Reserve Bank mortgage lending speed limits a success story?

30 January 2015

The macro-prudential tools developed by the Reserve Bank of New Zealand (RBNZ) to contain a bubble in the housing market appear to have succeeded beyond expectation in the first two years, although the effect has now tapered off.

Government faces tough delivery challenges in social housing

07 November 2014

National’s election win gives it a mandate to push through its proposed social housing reforms without the need for compromise but this does not mean that the way ahead will be plain sailing as there are serious rips and head winds to be navigated.

Court of Appeal confirms your word is your bond

01 September 2014

A recent Court of Appeal decision confirms that a promise may become binding, even if non-contractual. The Court did not clearly establish the circumstances in which it will enforce such promises. Each case will turn on its facts. But the reminder for commercial players is clear: don’t think that you’re not bound by a commitment just because you’ve not contracted to perform it. At the least, you could find yourself liable for the other person’s expenses incurred in relying on your word. Worse, you may have to follow through – even though you may no longer want to.

Five new senior solicitors at Chapman Tripp's Auckland office

28 February 2014

Chapman Tripp is pleased to announce the promotion of four new senior solicitors and to welcome a new senior solicitor to the firm’s Auckland office.

Two siblings for NZS 3910

03 February 2014

Standards New Zealand has used the first review of NZS 3910 in ten years to create two new construction standards

Affordable housing – a consent requirement on some developments

09 December 2013

As part of Auckland Council’s drive to increase housing affordability, the proposed Auckland Unitary Plan (the PAUP) contains a requirement that at least 10% of new dwellings in residential developments over a certain threshold must be “affordable” in perpetuity.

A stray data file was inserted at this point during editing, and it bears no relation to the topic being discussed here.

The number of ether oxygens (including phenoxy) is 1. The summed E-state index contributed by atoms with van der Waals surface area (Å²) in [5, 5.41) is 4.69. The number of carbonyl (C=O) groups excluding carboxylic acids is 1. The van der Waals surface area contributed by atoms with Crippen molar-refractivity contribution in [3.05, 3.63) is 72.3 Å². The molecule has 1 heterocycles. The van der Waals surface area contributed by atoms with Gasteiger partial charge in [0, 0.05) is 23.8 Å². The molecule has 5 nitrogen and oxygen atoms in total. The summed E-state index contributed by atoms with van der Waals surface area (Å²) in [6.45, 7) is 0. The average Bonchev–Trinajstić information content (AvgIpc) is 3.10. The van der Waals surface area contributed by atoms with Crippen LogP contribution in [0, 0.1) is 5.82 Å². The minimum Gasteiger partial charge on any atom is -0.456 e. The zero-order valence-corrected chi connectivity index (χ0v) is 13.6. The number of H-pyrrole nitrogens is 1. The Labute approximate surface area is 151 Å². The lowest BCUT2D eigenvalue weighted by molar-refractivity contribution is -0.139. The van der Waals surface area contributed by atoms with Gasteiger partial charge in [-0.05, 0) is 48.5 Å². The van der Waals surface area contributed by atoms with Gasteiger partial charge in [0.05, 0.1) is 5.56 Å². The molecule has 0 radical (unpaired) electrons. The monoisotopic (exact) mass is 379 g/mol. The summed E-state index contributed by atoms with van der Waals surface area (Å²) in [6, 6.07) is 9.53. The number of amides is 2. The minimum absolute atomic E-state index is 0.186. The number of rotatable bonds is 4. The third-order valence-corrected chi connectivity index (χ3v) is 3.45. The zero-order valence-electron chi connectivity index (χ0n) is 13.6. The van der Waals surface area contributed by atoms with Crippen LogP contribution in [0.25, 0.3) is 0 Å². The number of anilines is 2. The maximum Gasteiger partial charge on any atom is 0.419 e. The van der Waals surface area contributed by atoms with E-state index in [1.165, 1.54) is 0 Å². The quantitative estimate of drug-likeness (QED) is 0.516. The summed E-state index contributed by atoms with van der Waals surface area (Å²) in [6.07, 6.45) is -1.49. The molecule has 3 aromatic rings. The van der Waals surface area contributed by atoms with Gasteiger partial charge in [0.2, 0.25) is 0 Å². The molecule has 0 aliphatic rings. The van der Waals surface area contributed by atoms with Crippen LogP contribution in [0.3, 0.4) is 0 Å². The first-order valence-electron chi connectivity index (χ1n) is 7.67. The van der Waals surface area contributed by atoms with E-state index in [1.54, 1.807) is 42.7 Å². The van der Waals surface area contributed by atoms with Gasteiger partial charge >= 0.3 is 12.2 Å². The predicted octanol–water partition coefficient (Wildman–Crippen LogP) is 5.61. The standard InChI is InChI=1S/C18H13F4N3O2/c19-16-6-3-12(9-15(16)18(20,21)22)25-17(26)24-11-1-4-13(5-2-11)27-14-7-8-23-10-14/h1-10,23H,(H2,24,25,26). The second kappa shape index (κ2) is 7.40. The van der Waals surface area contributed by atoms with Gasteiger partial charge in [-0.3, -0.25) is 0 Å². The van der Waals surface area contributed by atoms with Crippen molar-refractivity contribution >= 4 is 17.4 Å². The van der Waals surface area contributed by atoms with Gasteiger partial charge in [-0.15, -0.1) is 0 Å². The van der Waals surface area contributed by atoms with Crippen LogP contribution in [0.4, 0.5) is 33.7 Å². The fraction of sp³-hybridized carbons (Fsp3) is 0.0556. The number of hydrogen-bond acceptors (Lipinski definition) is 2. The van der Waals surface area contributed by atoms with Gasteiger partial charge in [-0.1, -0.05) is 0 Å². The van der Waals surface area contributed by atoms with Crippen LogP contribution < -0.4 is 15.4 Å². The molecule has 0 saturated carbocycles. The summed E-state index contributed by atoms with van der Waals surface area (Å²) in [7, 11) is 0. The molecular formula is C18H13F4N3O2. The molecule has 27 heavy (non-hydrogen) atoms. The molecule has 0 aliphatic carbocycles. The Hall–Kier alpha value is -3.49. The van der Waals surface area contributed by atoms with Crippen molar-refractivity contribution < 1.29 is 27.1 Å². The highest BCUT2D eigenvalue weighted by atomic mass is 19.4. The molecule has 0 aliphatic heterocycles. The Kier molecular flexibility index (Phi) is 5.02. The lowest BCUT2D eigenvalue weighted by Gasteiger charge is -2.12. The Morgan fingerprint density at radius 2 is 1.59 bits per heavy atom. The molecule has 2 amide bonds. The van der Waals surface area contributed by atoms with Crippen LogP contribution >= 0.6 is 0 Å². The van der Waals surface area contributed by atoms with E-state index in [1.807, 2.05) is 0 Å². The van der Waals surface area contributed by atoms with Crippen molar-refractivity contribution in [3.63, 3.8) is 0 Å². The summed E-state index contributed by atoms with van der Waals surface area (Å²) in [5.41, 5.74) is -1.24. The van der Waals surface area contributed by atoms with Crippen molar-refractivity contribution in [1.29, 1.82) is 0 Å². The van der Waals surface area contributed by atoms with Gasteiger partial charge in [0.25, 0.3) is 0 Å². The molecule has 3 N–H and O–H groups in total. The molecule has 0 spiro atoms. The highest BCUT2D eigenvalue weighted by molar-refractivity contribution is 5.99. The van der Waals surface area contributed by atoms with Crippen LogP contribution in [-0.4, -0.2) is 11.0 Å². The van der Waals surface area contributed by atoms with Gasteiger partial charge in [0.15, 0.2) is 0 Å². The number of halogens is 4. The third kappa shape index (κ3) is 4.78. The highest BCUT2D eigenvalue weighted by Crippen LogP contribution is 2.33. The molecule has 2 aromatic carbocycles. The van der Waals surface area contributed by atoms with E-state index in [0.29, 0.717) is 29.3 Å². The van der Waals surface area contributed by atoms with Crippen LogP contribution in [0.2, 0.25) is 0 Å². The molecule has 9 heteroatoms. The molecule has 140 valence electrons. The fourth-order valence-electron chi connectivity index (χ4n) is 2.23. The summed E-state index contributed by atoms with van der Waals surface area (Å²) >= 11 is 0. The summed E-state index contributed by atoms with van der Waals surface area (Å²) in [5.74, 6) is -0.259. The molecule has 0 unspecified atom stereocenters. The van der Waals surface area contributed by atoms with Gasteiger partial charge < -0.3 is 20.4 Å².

Chapman Tripp advises on China's first big tourism investment in New Zealand

14 November 2013

Chapman Tripp has acted for Shanghai CRED Real Estate on its purchase of the Peppers Carrington Resort and Karikari Winery Estate.

New NZS3910 contract - more than a chip off the old block

22 October 2013

The new standard construction contract, NZS3910:2013, although the product of what was billed by the Standards Committee as a “limited technical review”, contains a number of significant changes and new features. On balance, we like it - but there is a lot for users to digest. Principals, in particular, will need to modify their standard amendments to reflect the changes.

Heritage buildings - hard to do with, harder to do away with

15 October 2013

The dilemma facing the owner of the iconic Harcourts Building in Wellington’s CBD was accepted by the Environment Court. He can’t insure it, or tenant it, and is currently not raising enough from it to even cover the rates bill. The Court also accepted that, until strengthened, the building will continue to pose a risk to “life, limb and other property in the event of a major earthquake”. What the Court did not accept was that this was enough to justify pulling it to the ground. Accordingly, the owner’s appeal against the refusal of a consent to demolish by Wellington City Council (WCC) was denied.

Putting the property bubble back in the bottle?

11 October 2013

If there was ever any doubt about the independence of the New Zealand Reserve Bank, there shouldn’t be any more. Not after it faced down the government and refused to allow a first home buyer exemption for its new restrictive loan-to-value ratios (LVR) on residential lending.

Christchurch rebuild will have nation-wide repercussions

22 August 2013

The construction tsunami about to sluice though the economy may force property owners around the country into new contracting models if they are to attract their building contractors and consultants of choice.